Increase in overnight parking causes commuter crunch


The university is looking into utilizing under used lots in an attempt to alleviate parking problems. Y Lot and 8 Lot, pictured above, often fill early in the morning. (Tyler Benton/The Daily Campus)

Increased use of commuter permits to authorize overnight parking has resulted in an apparent reduction of parking capacity for use by daily commuter students, said Parking Services manager Dwight Atherton.

Parking Services will be adding additional overnight residential parking to Hilltop Apartments this week and is also evaluating the possibility of converting underutilized Area 2 employee parking spaces into residential parking in D-Lot to alleviate this issue, Atherton said in an email interview Thursday.

“These changes should help reduce the effects of the commuter parking constraints on W-Lot and on the parking areas along Horse Barn Hill Road,” Atherton said. “Although most people think of the University’s parking system as being very static, it morphs and changes very rapidly.  Parking Services works to change dynamically to adapt to the needs of all members of our University.”

Student permit sales have increased by 1.36 percent this year to about 9,000, meaning there are about 130 more permitted student vehicles, Atherton said.

Parking services aims for a permit sale ratio of 1.36 permits sold per commuter parking space on the Storrs campus, he said. Alternatively, slightly less than one permit is sold for every available residential parking space, allowing all students with residential permits to park their cars overnight.

While this does not allow all commuter permit holders to park on campus at the same time, Atherton said most college and universities have a commuter permit sale ratio of 2 or higher.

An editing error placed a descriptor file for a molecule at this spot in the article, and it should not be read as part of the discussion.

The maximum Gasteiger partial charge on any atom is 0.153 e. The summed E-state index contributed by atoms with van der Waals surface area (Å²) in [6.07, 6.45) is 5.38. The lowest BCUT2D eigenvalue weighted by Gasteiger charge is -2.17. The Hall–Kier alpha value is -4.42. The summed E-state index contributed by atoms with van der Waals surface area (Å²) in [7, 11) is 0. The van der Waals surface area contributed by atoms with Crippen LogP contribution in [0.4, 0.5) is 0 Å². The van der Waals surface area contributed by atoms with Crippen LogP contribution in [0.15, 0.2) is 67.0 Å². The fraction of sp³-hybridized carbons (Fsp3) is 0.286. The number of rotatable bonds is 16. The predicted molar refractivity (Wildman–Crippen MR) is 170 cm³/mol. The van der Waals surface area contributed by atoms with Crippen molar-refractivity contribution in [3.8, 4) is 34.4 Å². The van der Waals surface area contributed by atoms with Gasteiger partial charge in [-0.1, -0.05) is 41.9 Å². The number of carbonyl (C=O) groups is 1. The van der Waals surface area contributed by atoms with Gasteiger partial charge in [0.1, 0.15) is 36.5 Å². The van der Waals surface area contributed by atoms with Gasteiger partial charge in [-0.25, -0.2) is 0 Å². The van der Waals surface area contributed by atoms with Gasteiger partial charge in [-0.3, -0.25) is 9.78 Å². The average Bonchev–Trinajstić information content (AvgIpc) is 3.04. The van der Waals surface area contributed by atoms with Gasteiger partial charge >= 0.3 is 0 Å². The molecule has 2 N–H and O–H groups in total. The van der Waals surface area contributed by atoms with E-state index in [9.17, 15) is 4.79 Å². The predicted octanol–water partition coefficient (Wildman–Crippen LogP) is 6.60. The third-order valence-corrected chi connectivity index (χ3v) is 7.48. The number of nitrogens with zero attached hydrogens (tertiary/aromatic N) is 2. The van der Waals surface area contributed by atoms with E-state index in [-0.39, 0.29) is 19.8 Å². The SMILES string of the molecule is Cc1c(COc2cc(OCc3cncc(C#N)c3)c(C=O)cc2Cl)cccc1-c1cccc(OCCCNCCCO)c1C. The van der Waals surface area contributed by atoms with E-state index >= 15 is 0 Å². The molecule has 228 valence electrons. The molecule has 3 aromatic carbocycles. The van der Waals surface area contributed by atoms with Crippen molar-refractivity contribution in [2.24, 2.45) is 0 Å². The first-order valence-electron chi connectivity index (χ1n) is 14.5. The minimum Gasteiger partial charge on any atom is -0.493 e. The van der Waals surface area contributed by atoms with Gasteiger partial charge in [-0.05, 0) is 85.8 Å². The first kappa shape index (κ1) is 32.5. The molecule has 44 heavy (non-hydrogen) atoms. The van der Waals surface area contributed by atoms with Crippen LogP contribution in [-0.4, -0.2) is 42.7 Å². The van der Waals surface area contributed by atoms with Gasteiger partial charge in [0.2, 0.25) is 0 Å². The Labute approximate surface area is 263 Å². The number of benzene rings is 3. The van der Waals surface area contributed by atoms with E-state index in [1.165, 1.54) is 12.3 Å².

The university doesn’t have information on when commuter students are on campus, but many are known to schedule the majority of their class loads on Tuesdays and Thursday, UConn spokesperson Stephanie Reitz said.

“We do have a lot of parking, the question is just whether it’s in a location where a student wants to be at that point in time,” Reitz said. “I think that’s where the frustration sometimes comes in.”

Harrison Jones, a sixth-semester history and journalism student, said that he sometimes struggles to find parking in X-Lot before his Tuesday and Thursday classes around 11 a.m.

“The lots I park in are closer to the core of campus, so those are coveted spots. So I think that’s why there’s people circling the parking lot, they want those spaces really badly,” Jones said.

Samuel Surowitz, an Off Campus Council commuter senator for the Undergraduate Student Government, said that while he has heard about parking issues, particularly in Y-Lot, students have been more concerned about buses being late or missing stops entirely.

“The parking issue has been an ongoing issue, but this is the first semester I’ve heard about students waiting at stops being passed by the bus,” Surowitz said.

The University of Connecticut’s Master Plan and the Tech Park Master Plan include three new parking garages, however these facilities will largely replace current parking capacity that will be lost to other construction, Atherton said. There is also the possibility of new public transportation options that would reduce the demand for on-campus parking, he said.

There are no short term plans to expand the net amount of parking on campus, Reitz said.

Bill Roe, co-founder of the Mansfield Neighborhood Preservation Group, said that the growth in single-family student rentals has significantly increased the number of UConn student vehicles in the area.

“It seems that students drive differently from us 50, 60 and 70-year-olds. We’ve gotten so that when we have the grandkids here we can’t even let them in the front yard. We used to let them go and skateboard down the road but we really can’t let them anywhere close,” Roe said.

Roe said that the rentals on his street often house three or more students who all appear to drive to school individually instead of carpooling or walking to the bus stop nearby. He said that while more public transportation might help reduce UConn’s carbon footprint, he doesn’t think enough students would use it to justify the impact on Mansfield neighborhoods.

“In Connecticut, and especially rural Connecticut, people are very mobile and I don’t think people are going to be giving up their cars,” Roe said.

The best way for UConn to mitigate its impact on Mansfield’s environment and roadways would be to house more students on campus instead of pushing them into surrounding communities, Roe said.

Kimberly Armstrong is a staff writer for The Daily Campus. She can be reached via email at

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